"Benedición del agua"
a Moving Rural Verse Poem-Film

Bendición del agua is a glance into New Mexico's acequia landscape as seen through the eyes of a young woman.  The film brings attention to acequieros who’ve carried on acequia traditions despite challenges of development, rural gentrification and cultural erosion. It is also a call to younger generations to honor ancestral traditions and contribute to a sustainable future through acts of charity, respect, resiliency and a regard for water, land and cultural preservation. Poem by Olivia Romo. Film by Daniel Sonis, with artistic direction from Levi Romero. Read the poem (with translation).

About the acequia:

An acequia is a community watercourse bringing spring runoff or river water by ditch to agricultural farms distant from water sources. Brought to the New World by Spain, acequias remain in use to this day in the American Southwest.

An acequia in northern New Mexico.

An acequia in northern New Mexico.

About the Artists:

From left: Daniel Sonis, filmmaker; Olivia Romo, poet; Levi Romero, artistic director.

From left: Daniel Sonis, filmmaker; Olivia Romo, poet; Levi Romero, artistic director.

Daniel Sonis is a filmmaker, musician and music producer. As a filmmaker he has produced over 50 documentary videos for the Albuquerque nonprofit community. Current work focuses on documentary filmmaking to support social justice and positive change.

Olivia Romo is from the village of Taos, in northern New Mexico. She is Communications and Outreach Director at the New Mexico Acequia Association. Olivia is a spoken-word artist and was named the New Mexico State Champion of Slam Poetry in 2011.

Levi Romero is from the Embudo Valley of northern New Mexico. He is Assistant Professor in the Chicana and Chicano Studies department at the University of New Mexico and Director of the New Mexico Cultural Landscapes Certificate Program. Levi was awarded the post of New Mexico Centennial Poet in 2012.

Levi Romero and Olivia Romo on writing the poem and filmmaking:

The backstory of “Bendición del agua:”

“In 2011 I had been working on a documentation of the various acequia systems in the Taos valley through the University of New Mexico’s School of Architecture and Planning program and UNM’s Taos branch Instituto de Agua y Cultura (Water Institute). I asked Olivia Romo, who had just recently graduated from high school, to write an acequia-themed poem for inclusion in my research work. Olivia promptly responded with a poem that captured the historical, spiritual, and cultural nuances of a northern New Mexico acequia community with startling enunciation. The poem was inspired by the Acequia del Finado Francisco Martinez, a centuries-old irrigation ditch in the community of Llano Quemado. I invited filmmaker Daniel Sonis to work with me on a short film based on Olivia’s poem. The film captured Olivia reciting her poem along the ditch banks of the Martinez ditch. As we filmed, the smokey haze and acrid smell of the Las Conchas fire in the sky magnified the recent drought and issues concerning water in the southwest. When Olivia invited Daniel and I to produce another film based on her poem for the Western Folklife Center’s series on water in the southwest, a theme we were all familiar with, we were more than happy to oblige” –Levi Romero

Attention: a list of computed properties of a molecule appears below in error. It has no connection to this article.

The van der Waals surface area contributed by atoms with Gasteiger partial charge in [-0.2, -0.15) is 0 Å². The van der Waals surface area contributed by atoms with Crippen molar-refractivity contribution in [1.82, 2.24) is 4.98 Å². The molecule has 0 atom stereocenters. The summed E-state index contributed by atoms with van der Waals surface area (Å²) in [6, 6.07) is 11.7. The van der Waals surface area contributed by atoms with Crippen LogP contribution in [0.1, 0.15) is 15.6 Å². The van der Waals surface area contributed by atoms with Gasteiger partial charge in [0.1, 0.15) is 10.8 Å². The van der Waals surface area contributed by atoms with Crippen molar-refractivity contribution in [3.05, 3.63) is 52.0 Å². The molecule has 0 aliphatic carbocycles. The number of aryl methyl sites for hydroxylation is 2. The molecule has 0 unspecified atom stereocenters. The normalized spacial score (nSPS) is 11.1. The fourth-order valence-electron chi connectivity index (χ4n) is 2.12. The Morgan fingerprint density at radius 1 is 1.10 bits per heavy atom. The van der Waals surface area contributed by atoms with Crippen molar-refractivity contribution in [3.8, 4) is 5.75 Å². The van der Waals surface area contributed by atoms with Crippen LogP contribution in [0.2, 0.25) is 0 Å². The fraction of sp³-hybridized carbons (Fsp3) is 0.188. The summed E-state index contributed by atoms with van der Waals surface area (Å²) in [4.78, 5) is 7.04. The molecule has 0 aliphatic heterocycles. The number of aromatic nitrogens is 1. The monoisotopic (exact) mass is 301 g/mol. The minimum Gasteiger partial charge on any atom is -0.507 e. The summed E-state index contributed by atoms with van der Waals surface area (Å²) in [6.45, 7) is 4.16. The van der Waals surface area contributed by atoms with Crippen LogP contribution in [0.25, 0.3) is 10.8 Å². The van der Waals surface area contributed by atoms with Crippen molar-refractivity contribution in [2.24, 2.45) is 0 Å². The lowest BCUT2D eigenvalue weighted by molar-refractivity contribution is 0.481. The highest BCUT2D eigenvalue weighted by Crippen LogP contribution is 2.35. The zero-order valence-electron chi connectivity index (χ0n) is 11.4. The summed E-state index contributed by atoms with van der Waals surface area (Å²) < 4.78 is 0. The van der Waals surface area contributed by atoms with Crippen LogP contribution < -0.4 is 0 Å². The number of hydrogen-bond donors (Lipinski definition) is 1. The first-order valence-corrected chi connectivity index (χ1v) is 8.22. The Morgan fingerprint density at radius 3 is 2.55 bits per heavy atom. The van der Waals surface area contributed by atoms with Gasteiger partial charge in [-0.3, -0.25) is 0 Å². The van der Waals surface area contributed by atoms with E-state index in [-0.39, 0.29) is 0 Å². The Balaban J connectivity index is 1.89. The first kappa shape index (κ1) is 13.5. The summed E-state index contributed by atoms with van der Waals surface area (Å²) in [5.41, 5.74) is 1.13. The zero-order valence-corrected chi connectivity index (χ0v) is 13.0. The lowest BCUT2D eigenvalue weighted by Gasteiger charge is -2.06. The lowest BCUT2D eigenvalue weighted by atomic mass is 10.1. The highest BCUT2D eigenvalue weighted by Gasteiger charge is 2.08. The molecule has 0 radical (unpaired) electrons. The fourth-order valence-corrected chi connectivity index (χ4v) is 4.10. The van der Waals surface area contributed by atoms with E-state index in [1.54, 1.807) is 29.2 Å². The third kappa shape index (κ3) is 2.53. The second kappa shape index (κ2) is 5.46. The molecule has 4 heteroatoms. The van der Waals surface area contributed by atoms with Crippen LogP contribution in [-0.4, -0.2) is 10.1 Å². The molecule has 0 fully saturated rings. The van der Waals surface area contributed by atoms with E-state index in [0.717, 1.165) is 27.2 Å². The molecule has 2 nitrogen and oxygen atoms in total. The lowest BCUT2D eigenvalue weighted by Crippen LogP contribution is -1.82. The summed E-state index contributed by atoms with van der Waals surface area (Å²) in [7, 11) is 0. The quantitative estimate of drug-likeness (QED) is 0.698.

Working on the film:

“Working with Daniel and Levi in “Bendición del agua” was a beautiful reunion of an acequia project that started in 2011. After creating a first video of the poem we received a wonderful opportunity to reimagine and dig in deep into what the poem had to offer. Our days were spent on the banks of some of the most beautiful acequias in Northern New Mexico. You could catch Daniel running through alfalfa fields in Chamisal with all of this equipment or myself cruising the valley of Atrisco in a 1962’ Chevy Impala. Although we filmed during the fall we captured beautiful chile fields, families cutting hay, and cultural icons like grandmothers, low riders, and traditional food. We got to visit with elders, farmers, and capture the resilient acequia system. Working with Levi and Daniel is like working with family and was filled with laughter, tears, and vision!” –Olivia Romo

The takeaway:

“The film is a demonstration of a deep love for the acequias and cultural traditions of Northern New Mexico. In one of the driest years in a 30-year trajectory we struggled to capture farms, crops, and irrigation but other opportunities revealed themselves to us in making an exciting film. Bendición del agua could not have happened without the support from the community who allowed us on their farm, acequia and even around their kitchen table. As a young advocate for the acequias, I see a lot of the struggle and despair in our rural communities. This project reminded me about the strength, hope, and passion that I envisioned as a young woman, for agricultural communities in the Southwest to return to the land, their cultural heritage and to defend our ancestral ways of life. If I could, I would do another project like this to breathe powerful cinematography, sound, and poetry into the world while continuing to educate and celebrate the cultural livelihoods of the Indio-Hispano people of New Mexico”. –Olivia Romo

Additional resources:

Learn more about New Mexico acequias: read Communal Water Sovereignty: Acequias in New Mexico, a presentation by Olivia Romo.

Watch a video presentation by Olivia Romo, given at the Water is Life Water is Community Project in Taos, New Mexico, in the Spring of 2018.

https://lasacequias.org/ - The New Mexico Acequia Association - map and data.


Moving Rural Verse was also funded by Jeff Tant and Briana Tiberti.